Researchers close in on laser-based skin cancer scanner

In collaboration with the Press Association

US scientists are developing an imaging technique which could one day allow skin cancer to be detected without having to carry out a biopsy.

Duke University chemists are working on a system which uses lasers to capture 3D images of the chemical and structural changes occurring beneath the skin's surface.

Professor Warren Warren, director of Duke's Centre for Molecular and Biological Imaging, explained: "The standard way physicians do a diagnosis now is to cut out a mole and look at a slice of it with a microscope.

"What we're trying to do is find cancer signals they can get to without having to cut out the mole."

Professor Warren revealed that the technique targets molecules such as haemoglobin (a component of red blood cells) and the skin pigment melanin, the distribution of which can serve as an early warning sign for skin cancer growth.

While technology previously existed to look at other biological molecules, melanin and haemoglobin remain invisible using such methods and can therefore not be detected.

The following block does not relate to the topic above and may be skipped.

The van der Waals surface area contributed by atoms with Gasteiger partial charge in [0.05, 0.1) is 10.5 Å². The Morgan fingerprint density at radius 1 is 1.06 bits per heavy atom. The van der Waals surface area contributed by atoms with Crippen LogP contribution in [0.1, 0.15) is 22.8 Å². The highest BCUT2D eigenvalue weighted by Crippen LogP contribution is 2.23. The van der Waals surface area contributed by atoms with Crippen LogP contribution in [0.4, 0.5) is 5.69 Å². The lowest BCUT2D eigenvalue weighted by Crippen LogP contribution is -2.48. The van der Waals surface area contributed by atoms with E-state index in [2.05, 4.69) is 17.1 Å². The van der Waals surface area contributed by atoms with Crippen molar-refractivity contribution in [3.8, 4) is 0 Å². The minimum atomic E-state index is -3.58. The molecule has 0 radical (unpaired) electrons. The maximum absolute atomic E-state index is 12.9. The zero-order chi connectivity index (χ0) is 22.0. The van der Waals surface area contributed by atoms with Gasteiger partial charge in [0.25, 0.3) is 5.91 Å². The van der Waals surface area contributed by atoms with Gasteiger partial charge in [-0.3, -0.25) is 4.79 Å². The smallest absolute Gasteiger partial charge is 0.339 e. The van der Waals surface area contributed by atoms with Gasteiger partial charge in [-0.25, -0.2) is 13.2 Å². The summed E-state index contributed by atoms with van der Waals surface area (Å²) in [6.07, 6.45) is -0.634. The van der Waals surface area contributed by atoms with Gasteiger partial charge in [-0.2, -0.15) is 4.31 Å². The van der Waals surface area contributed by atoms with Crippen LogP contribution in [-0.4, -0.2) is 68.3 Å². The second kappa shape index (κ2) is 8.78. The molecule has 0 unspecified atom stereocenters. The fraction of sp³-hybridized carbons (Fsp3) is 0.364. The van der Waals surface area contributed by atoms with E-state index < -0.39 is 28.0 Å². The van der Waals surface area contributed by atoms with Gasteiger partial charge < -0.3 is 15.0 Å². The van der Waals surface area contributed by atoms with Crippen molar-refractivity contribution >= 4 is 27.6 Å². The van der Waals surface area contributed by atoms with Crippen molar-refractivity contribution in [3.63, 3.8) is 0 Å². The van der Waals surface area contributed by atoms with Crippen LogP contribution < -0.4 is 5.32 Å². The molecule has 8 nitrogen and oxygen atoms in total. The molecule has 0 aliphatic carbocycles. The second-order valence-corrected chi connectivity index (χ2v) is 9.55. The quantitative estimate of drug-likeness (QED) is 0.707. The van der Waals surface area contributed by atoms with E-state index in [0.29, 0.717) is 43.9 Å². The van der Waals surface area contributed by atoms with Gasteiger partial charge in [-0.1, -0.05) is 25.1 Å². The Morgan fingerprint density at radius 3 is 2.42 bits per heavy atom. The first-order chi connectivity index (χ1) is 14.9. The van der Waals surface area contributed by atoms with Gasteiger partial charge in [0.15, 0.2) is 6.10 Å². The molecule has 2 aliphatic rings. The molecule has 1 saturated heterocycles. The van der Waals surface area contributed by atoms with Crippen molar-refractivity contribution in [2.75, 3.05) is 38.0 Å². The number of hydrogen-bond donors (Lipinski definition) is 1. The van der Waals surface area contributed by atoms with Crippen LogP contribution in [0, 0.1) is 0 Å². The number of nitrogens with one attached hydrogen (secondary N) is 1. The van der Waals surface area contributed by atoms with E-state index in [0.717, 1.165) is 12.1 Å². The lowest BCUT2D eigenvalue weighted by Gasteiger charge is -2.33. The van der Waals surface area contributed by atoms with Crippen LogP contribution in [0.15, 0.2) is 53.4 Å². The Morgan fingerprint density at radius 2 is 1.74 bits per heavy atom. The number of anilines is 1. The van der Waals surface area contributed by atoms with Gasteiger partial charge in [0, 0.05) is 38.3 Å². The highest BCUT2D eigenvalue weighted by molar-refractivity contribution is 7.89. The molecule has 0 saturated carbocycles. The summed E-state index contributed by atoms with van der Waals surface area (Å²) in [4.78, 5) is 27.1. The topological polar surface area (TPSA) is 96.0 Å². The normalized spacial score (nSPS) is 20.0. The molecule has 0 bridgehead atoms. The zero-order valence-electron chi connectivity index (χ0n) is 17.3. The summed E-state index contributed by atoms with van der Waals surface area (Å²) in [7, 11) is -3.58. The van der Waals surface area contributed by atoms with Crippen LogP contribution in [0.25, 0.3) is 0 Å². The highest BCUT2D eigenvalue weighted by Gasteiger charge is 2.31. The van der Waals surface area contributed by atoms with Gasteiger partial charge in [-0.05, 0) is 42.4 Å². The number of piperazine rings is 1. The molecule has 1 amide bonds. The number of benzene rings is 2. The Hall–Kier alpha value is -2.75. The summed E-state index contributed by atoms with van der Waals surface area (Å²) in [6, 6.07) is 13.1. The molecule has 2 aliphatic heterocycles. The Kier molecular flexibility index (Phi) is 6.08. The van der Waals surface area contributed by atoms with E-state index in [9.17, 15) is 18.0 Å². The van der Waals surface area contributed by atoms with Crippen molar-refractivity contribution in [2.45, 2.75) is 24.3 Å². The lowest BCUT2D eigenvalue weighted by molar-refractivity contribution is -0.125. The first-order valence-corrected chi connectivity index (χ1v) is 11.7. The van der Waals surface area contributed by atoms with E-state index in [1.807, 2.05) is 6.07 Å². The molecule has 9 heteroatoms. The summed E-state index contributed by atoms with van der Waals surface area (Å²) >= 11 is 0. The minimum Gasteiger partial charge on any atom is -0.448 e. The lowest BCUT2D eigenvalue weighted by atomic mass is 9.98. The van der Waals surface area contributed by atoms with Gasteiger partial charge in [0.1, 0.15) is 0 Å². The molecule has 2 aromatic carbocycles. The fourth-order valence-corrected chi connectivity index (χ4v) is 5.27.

However, the chemists at Duke University found that by bombarding haemoglobin and melanin in the skin with highly controlled laser pulses from a tiny fibre-optic cable, they could force them to emit light.

This glow could then be magnified by a microscope to create computer-generated images similar to those a doctor would see if they were to slice down to that particular point in the skin.

Professor Warren continued: "What this is leading to is for a doctor to be able to touch a mole with a fibre-optic cable and characterise what is going on inside it.

"Today, if you visit a dermatologist, he or she will probably see many moles on your body. But the difficulty is trying to figure out which of those, if any, are dangerous."

The researchers are now collaborating with Duke Medical Centre's dermatology and cell biology departments to begin clinical tests using the technology.

"We have proposals pending for developing a compact laser system that could be sitting in a dermatologist's office here at Duke within three years where we could actually have the first human demonstrations," he added.